Terms of reference

The Review is commissioned by, and will report to, the UK Prime Minister. The Review is supported in its work by the UK Department of Health, HM Treasury, and the Foreign and Commonwealth Office, but it operates autonomously of government control. The Wellcome Trust is providing funding towards the Review’s work, and hosts the review team at its London headquarters.

The Chair of the Review, Jim O’Neill, has full freedom to establish the Review’s priorities, activities and programme of work, subject to the Terms of Reference set out below.

The Review on AMR will:

  1. Examine and boost awareness of the economic issues surrounding the development, spread and containment of antimicrobial resistance (AMR), with a particular focus on making recommendations and building support for action at an international level to rectify the present low levels of investment in research and development of new antimicrobial drugs.
  2. As a particular focus, collect, analyse and promote evidence regarding:
    1. the potential micro- and macroeconomic impacts of a failure to adequately contain the spread of antimicrobial resistance globally;
    2. the economics underlying all stages of the development of new antimicrobials and their use and regulation, with a particular emphasis on antibiotics;
    3. the extent to which investment in research and development of new antimicrobials is inhibited by market failure and, where this does occur, its nature;
    4. the range of interventions which could be made by governments and other funders in the short, medium and long-term to simulate investment in new antimicrobials for human use, learning from and, where appropriate, emulating comparable initiatives already in place internationally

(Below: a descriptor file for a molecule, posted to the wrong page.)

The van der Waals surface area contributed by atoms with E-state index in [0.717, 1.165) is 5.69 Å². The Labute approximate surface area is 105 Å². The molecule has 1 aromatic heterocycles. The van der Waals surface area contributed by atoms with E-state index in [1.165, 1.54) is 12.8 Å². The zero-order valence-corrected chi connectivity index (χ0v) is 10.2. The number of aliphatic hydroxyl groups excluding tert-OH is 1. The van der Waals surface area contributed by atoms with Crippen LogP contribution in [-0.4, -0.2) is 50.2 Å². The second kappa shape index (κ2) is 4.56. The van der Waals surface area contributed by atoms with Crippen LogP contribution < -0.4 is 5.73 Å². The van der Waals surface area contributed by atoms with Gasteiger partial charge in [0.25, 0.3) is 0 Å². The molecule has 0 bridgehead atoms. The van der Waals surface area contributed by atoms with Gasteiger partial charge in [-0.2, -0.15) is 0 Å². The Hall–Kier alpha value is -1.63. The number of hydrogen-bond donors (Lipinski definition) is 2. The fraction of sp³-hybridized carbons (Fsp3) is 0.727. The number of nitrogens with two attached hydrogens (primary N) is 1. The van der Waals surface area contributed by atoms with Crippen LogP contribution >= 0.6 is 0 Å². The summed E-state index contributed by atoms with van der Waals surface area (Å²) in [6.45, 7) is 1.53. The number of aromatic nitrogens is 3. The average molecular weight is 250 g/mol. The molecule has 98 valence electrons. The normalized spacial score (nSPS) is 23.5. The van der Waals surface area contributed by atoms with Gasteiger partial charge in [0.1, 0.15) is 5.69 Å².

3. Commission and/or undertake new research on the above issues as necessary.
  4. Explore the options for action at an international level by governments and by others to stimulate the development of new antimicrobial drugs for human use in a way which would be self-sustaining over the long-term and adequately balance the need for global conservation measures with accessibility for lower-income countries.
  5. Consider whether a workable package of international action is achievable, and make recommendations about such a package. These recommendations should be made in interim form by no later than August 2015, and include proposals as to the possible mechanisms and likely timeframes for implementation.
  6. Consult on these recommendations at an international level, working with international partners across disciplines and in high, middle and low-income countries. The objective will be to refine – and build a broad international consensus around – a workable package of globally coordinated actions. Final recommendations should be delivered by no later than August 2016.

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